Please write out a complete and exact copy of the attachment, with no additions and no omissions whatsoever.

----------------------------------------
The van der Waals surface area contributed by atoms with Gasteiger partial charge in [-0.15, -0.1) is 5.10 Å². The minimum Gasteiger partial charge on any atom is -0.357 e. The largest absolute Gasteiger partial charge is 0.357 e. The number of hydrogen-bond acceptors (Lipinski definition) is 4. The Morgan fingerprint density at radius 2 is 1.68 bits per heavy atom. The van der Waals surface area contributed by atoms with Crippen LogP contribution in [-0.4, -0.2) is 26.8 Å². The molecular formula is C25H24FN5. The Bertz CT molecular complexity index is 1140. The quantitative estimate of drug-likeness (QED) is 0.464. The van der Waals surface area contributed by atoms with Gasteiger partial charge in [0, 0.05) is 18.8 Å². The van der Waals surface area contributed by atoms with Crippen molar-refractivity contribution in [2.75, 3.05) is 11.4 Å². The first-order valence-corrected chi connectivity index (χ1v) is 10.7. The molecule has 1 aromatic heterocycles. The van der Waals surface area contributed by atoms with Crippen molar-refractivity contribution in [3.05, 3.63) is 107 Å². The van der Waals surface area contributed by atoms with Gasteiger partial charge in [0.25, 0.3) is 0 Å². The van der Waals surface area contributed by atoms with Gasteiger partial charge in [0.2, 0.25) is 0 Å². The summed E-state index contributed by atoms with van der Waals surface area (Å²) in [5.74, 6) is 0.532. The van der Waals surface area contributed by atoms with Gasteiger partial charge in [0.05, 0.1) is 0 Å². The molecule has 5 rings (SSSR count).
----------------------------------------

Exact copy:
The van der Waals surface area contributed by atoms with Gasteiger partial charge in [-0.15, -0.1) is 5.10 Å². The minimum Gasteiger partial charge on any atom is -0.357 e. The largest absolute Gasteiger partial charge is 0.357 e. The number of hydrogen-bond acceptors (Lipinski definition) is 4. The Morgan fingerprint density at radius 2 is 1.68 bits per heavy atom. The van der Waals surface area contributed by atoms with Crippen LogP contribution in [-0.4, -0.2) is 26.8 Å². The molecular formula is C25H24FN5. The Bertz CT molecular complexity index is 1140. The quantitative estimate of drug-likeness (QED) is 0.464. The van der Waals surface area contributed by atoms with Gasteiger partial charge in [0, 0.05) is 18.8 Å². The van der Waals surface area contributed by atoms with Crippen molar-refractivity contribution in [2.75, 3.05) is 11.4 Å². The first-order valence-corrected chi connectivity index (χ1v) is 10.7. The molecule has 1 aromatic heterocycles. The van der Waals surface area contributed by atoms with Crippen molar-refractivity contribution in [3.05, 3.63) is 107 Å². The van der Waals surface area contributed by atoms with Gasteiger partial charge in [0.25, 0.3) is 0 Å². The van der Waals surface area contributed by atoms with Gasteiger partial charge in [0.2, 0.25) is 0 Å². The summed E-state index contributed by atoms with van der Waals surface area (Å²) in [5.74, 6) is 0.532. The van der Waals surface area contributed by atoms with Gasteiger partial charge in [0.05, 0.1) is 0 Å². The molecule has 5 rings (SSSR count).